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  • Rare gene variants found to increase vulnerability to H7N9 avian influenza infection
    An international team of researchers has found evidence that suggests people with MX1 gene variants are more susceptible to H7N9 avian influenza infections. In their paper published in the journal Science, the group describes their work involving genome sequencing samples from people known to have been infected with H7N9 along with samples from people known to be at greater risk of being infected from poultry, and what they found.
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  • Researchers unlock genetic 'treasure map' for chronic kidney disease
    Despite impacting an estimated 850 million people and being responsible for 1 in 60 deaths worldwide, few treatments are available for chronic kidney disease. Understanding the genetic variations associated with the disease represents an important step for drug development. Now, in one of the most comprehensive genome-wide association studies of its kind, researchers in the Perelman School of Medicine at the University of Pennsylvania have identified 182 genes likely responsible for kidney function—many of which can be targeted with existing drugs—and 88 genes for hypertension. Additionally, the research team has mapped the key cell types and mechanisms that are linked to disease. The findings were published Thursday in Nature Genetics.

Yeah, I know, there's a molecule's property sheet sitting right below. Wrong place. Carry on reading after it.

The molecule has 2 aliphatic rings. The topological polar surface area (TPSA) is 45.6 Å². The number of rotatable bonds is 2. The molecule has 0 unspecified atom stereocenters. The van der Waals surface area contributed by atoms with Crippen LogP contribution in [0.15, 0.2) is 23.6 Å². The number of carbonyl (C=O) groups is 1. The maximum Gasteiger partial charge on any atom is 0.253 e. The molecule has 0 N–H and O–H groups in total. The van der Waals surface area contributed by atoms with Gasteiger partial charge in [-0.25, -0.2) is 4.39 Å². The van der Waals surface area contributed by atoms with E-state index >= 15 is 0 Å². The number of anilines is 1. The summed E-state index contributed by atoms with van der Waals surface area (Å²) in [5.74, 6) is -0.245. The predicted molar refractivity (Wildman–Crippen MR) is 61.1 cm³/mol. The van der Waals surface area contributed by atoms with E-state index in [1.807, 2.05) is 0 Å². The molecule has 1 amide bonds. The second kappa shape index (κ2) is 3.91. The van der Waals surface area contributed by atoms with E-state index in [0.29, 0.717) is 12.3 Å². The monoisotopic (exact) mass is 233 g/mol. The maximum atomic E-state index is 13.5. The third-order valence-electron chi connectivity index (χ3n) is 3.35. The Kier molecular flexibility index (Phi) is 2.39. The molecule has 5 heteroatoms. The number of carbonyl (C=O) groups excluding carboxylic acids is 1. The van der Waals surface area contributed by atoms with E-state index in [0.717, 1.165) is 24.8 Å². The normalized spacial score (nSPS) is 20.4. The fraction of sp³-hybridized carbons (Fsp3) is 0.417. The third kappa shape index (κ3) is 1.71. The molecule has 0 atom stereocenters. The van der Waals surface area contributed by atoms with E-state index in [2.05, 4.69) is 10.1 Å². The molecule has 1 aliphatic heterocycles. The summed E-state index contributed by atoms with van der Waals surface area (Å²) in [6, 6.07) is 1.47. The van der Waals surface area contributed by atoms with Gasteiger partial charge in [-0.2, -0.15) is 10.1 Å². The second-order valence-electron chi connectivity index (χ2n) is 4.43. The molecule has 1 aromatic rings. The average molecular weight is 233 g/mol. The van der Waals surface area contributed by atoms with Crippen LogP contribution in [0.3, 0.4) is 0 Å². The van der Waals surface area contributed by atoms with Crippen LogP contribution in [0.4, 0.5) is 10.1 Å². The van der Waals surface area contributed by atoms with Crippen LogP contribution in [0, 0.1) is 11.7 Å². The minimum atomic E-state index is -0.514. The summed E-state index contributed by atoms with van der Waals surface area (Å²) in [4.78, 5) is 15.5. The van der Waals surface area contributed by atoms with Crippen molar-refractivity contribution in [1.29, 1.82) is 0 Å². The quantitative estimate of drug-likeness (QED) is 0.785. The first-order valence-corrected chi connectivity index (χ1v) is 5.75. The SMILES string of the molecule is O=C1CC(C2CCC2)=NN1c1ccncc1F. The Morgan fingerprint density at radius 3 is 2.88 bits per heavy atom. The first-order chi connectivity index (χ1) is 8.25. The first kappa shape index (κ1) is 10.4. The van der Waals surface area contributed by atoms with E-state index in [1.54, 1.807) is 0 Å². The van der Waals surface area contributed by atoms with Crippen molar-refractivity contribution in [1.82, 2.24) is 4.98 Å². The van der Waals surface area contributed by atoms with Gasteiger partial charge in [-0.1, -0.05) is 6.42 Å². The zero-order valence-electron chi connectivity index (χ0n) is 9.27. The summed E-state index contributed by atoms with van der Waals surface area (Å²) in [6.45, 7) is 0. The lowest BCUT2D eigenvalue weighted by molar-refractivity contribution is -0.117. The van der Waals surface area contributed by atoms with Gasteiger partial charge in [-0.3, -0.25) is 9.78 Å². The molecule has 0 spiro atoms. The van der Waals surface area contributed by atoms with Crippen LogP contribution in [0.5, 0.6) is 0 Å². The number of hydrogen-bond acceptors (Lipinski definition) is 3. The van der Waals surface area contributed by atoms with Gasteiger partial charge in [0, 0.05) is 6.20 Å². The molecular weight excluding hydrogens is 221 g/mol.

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  • Research reveals increased risk of heart problems associated with night shift work
    People who work night shifts are at increased risk of developing an irregular and often abnormally fast heart rhythm called atrial fibrillation (AF), according to research published in the European Heart Journal.
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  • A molecular mechanism that mediates a link between fetal conditions and later health
    A study at Tampere University has identified one possible epigenetic mechanism through which the conditions at conception may affect the health of an individual in later life. The study, led by Finnish Academy Research Fellow Emma Raitoharju, shows that the family's occupational status, income level and maternal age at conception are linked to specific molecular changes in offspring up to adulthood.

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  • Disrupting and restoring expression of ASD-associated gene in mice alters sociability
    A team of researchers affiliated with multiple institutions in Boston has found that disrupting and restoring the expression of a gene associated with autism spectrum disorder (ASD) in mice can alter their degree of sociability. In their paper published in the journal Nature Neuroscience, the group describes experiments they conducted with sociability in mice and why they believe their findings could have an impact on the treatment of sociability issues in autistic people.
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  • Genetic factor undermines H. pylori treatment
    Helicobacter pylori, a stomach-dwelling bacterium, is a strong risk factor for gastric cancer, peptic ulcers and other debilitating gastrointestinal disorders. Yet efforts to eradicate it using a combination of antibiotics and proton pump inhibitors (PPIs), which suppress gastric acid production, often fail.
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